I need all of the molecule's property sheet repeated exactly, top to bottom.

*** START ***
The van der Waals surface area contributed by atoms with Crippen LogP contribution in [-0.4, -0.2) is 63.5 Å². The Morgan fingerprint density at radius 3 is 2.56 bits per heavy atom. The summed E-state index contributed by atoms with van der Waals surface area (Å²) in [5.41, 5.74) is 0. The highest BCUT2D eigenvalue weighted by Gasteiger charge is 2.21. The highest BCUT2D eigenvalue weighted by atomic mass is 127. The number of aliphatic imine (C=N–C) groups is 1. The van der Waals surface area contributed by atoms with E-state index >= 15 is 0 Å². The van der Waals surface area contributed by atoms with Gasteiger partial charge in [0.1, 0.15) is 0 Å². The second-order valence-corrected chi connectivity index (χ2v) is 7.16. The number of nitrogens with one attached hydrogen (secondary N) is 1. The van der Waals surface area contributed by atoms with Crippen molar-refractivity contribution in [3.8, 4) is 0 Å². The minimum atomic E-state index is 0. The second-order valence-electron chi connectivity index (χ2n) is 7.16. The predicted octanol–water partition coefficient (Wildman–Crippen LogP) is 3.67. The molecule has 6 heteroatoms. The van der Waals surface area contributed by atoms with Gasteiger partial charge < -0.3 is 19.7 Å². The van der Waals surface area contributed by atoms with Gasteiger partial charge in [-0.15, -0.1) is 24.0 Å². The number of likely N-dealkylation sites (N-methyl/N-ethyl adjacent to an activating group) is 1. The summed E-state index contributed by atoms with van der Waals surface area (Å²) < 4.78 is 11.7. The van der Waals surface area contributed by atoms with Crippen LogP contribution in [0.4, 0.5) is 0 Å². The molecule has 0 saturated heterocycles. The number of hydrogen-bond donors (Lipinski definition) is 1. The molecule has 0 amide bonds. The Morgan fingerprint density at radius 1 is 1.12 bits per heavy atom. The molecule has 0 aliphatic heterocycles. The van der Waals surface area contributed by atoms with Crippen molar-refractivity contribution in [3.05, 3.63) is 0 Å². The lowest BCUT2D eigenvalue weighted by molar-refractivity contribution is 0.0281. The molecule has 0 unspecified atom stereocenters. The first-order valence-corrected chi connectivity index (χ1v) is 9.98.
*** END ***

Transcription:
The van der Waals surface area contributed by atoms with Crippen LogP contribution in [-0.4, -0.2) is 63.5 Å². The Morgan fingerprint density at radius 3 is 2.56 bits per heavy atom. The summed E-state index contributed by atoms with van der Waals surface area (Å²) in [5.41, 5.74) is 0. The highest BCUT2D eigenvalue weighted by Gasteiger charge is 2.21. The highest BCUT2D eigenvalue weighted by atomic mass is 127. The number of aliphatic imine (C=N–C) groups is 1. The van der Waals surface area contributed by atoms with E-state index >= 15 is 0 Å². The van der Waals surface area contributed by atoms with Gasteiger partial charge in [0.1, 0.15) is 0 Å². The second-order valence-corrected chi connectivity index (χ2v) is 7.16. The number of nitrogens with one attached hydrogen (secondary N) is 1. The van der Waals surface area contributed by atoms with Crippen molar-refractivity contribution in [3.8, 4) is 0 Å². The minimum atomic E-state index is 0. The second-order valence-electron chi connectivity index (χ2n) is 7.16. The predicted octanol–water partition coefficient (Wildman–Crippen LogP) is 3.67. The molecule has 6 heteroatoms. The van der Waals surface area contributed by atoms with Gasteiger partial charge < -0.3 is 19.7 Å². The van der Waals surface area contributed by atoms with Gasteiger partial charge in [-0.15, -0.1) is 24.0 Å². The number of likely N-dealkylation sites (N-methyl/N-ethyl adjacent to an activating group) is 1. The summed E-state index contributed by atoms with van der Waals surface area (Å²) < 4.78 is 11.7. The van der Waals surface area contributed by atoms with Crippen LogP contribution in [0.4, 0.5) is 0 Å². The molecule has 0 saturated heterocycles. The number of hydrogen-bond donors (Lipinski definition) is 1. The molecule has 0 amide bonds. The Morgan fingerprint density at radius 1 is 1.12 bits per heavy atom. The molecule has 0 aliphatic heterocycles. The van der Waals surface area contributed by atoms with Crippen molar-refractivity contribution in [3.05, 3.63) is 0 Å². The lowest BCUT2D eigenvalue weighted by molar-refractivity contribution is 0.0281. The molecule has 0 unspecified atom stereocenters. The first-order valence-corrected chi connectivity index (χ1v) is 9.98.